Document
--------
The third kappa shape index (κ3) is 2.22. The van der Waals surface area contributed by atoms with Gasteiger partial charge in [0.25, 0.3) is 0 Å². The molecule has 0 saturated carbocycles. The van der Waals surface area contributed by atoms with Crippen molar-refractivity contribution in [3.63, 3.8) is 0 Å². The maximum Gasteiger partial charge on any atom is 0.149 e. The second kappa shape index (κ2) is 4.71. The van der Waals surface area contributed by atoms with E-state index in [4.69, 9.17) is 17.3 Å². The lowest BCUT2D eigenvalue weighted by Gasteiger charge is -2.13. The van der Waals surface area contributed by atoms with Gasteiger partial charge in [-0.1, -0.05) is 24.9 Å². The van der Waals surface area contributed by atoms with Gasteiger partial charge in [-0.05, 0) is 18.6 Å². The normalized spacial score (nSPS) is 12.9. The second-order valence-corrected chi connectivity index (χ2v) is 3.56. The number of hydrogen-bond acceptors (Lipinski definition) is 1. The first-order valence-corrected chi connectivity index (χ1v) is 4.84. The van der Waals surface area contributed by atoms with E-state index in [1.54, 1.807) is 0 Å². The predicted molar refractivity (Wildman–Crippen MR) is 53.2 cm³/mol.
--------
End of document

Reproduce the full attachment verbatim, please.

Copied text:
The third kappa shape index (κ3) is 2.22. The van der Waals surface area contributed by atoms with Gasteiger partial charge in [0.25, 0.3) is 0 Å². The molecule has 0 saturated carbocycles. The van der Waals surface area contributed by atoms with Crippen molar-refractivity contribution in [3.63, 3.8) is 0 Å². The maximum Gasteiger partial charge on any atom is 0.149 e. The second kappa shape index (κ2) is 4.71. The van der Waals surface area contributed by atoms with E-state index in [4.69, 9.17) is 17.3 Å². The lowest BCUT2D eigenvalue weighted by Gasteiger charge is -2.13. The van der Waals surface area contributed by atoms with Gasteiger partial charge in [-0.1, -0.05) is 24.9 Å². The van der Waals surface area contributed by atoms with Gasteiger partial charge in [-0.05, 0) is 18.6 Å². The normalized spacial score (nSPS) is 12.9. The second-order valence-corrected chi connectivity index (χ2v) is 3.56. The number of hydrogen-bond acceptors (Lipinski definition) is 1. The first-order valence-corrected chi connectivity index (χ1v) is 4.84. The van der Waals surface area contributed by atoms with E-state index in [1.54, 1.807) is 0 Å². The predicted molar refractivity (Wildman–Crippen MR) is 53.2 cm³/mol.